Firozali,If you're commenting from Tanzania, very cool. It's a bit of a mystery why there are not more contributions to blog comments and discussion boards originating in the USA from a broader range of non-USA countries, given that there are many millions of people on the internet for fun and communication in these countries. Brazil tends to be a notable exception (and they're not even common wealth!). I would expect more posts from people native to and living in countries like India, Nigeria, and the Phillipines.

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Yes sir. They had love.

No sir after the IT we have the rich love rich and poor... they are pests.

This is what I read..Since the 1980s, wealthier people have moved to the suburbs while the poor remain in inner cities, the JRF added.

Society polarised

Looking at wealth patterns over the past four decades, the JRF found that the gap between rich and poor actually narrowed in the 1970s.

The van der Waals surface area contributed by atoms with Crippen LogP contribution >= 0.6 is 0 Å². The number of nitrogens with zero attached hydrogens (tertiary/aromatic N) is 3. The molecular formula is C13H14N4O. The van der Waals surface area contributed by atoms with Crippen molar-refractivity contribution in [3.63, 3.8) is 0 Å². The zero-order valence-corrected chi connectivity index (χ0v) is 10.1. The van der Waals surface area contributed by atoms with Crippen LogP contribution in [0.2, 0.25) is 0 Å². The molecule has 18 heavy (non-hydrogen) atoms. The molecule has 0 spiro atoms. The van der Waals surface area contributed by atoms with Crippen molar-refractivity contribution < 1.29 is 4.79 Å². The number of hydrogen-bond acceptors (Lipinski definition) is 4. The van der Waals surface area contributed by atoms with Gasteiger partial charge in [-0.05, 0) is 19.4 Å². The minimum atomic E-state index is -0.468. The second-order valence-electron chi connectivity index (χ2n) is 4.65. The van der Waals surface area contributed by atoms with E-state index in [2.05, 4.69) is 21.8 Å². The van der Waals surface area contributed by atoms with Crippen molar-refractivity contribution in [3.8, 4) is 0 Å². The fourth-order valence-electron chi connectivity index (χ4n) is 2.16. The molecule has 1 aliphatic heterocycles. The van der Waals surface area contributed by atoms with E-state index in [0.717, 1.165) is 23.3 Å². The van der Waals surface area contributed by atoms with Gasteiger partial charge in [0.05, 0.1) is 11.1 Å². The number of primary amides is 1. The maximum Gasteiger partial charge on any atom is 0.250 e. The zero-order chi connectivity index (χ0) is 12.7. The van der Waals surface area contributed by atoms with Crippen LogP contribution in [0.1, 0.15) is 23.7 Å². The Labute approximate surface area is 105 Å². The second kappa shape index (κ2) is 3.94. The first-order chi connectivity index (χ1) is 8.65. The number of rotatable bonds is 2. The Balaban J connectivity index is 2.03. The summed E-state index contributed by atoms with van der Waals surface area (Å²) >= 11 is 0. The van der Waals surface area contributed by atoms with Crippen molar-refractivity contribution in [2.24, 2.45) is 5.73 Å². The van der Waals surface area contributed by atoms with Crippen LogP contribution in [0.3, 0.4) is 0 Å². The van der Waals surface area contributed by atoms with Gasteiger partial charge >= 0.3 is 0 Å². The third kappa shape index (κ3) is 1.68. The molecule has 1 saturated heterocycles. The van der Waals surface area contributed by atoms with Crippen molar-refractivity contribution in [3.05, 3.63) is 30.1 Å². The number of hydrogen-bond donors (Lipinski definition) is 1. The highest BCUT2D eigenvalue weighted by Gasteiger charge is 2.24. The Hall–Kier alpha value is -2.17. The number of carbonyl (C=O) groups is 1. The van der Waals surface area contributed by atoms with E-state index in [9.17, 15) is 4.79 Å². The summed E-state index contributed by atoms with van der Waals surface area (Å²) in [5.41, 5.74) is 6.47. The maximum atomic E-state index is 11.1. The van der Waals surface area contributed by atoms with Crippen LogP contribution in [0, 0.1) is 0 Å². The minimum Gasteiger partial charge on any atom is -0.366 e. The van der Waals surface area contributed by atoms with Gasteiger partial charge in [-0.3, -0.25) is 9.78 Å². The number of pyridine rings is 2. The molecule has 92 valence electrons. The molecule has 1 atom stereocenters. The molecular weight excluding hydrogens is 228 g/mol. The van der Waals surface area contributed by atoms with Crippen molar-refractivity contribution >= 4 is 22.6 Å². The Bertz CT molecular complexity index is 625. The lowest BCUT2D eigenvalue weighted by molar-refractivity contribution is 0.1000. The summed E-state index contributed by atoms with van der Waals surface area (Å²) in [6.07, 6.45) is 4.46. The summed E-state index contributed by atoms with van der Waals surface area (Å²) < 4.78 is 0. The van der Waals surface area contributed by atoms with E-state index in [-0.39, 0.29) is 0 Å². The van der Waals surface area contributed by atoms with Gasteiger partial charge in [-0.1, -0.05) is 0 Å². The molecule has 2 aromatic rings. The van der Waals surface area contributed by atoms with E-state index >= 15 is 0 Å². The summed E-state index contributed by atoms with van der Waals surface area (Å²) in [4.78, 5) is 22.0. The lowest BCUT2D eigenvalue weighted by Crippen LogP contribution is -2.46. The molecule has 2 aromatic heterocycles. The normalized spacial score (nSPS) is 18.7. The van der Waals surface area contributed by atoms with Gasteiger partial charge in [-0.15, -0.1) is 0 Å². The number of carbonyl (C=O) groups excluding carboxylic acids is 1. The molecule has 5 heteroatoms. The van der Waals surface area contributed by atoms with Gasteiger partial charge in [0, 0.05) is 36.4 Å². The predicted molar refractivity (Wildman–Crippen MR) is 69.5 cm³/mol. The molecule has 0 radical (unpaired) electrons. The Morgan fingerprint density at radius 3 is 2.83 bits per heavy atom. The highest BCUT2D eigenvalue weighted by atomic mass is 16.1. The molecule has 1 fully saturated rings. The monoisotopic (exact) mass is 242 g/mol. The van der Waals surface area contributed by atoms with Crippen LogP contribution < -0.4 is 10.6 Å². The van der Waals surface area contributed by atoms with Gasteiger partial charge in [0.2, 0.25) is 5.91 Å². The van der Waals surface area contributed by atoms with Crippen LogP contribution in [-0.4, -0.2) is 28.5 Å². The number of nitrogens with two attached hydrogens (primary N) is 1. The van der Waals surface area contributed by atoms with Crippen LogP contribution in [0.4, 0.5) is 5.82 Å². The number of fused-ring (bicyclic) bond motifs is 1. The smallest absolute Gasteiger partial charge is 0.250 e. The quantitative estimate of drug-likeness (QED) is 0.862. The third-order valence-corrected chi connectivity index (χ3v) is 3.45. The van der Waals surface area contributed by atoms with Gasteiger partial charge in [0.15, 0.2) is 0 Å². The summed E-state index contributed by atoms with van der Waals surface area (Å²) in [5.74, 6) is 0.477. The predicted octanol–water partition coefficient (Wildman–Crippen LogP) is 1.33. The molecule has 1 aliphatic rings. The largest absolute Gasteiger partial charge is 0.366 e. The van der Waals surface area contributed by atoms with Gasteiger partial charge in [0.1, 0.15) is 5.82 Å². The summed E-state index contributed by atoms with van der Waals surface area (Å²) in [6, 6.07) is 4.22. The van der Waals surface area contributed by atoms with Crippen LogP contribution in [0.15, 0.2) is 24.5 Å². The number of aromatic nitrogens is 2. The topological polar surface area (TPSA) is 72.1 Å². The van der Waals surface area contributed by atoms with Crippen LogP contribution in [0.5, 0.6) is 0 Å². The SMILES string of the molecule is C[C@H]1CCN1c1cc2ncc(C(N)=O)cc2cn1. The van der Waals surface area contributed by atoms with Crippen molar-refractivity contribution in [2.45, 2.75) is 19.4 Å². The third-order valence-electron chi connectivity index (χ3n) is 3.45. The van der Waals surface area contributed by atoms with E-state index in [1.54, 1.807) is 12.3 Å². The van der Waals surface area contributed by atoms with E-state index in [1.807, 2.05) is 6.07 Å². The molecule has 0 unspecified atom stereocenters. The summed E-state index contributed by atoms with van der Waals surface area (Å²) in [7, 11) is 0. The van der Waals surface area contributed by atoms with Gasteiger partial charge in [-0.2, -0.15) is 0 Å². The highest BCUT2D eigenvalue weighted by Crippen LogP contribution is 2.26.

But during the 1980s and 1990s inequality had increased, as a "polarisation" in British society had occurred.

Sir. Darfur is dying. Somalia and Sudan are beleived to be breeding grounds of Taliban. We are not sure but the countries are to be included in the charter of African unity. Sounds all crazy but there it is.Hence yes and no.

Firozali A.Mulla MBA PhDP.O.Box 6044Dar-Es-SalaamTanzaniaEast Africa.

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"Nowadays, the debates usually go in the other directions, with people on the left being less positive about material progress and people on the right saying that things are great now and are getting better."

I don't think these debating positions really contradict the historic pattern of the left being more materialistic than the right (as Bertrand DeJouvenel pointed out in "the Ethics of Redistribution"). Some of the arguments about whether we're better off materially are just directed at the incumbent administration: if you don't like the president, you claim that he's wrecking the economy, and vice versa. And the left continues to go on at length about redistribution. The right's answer to this, in Chesterton's time and today, is, at least in part, "money isn't everything."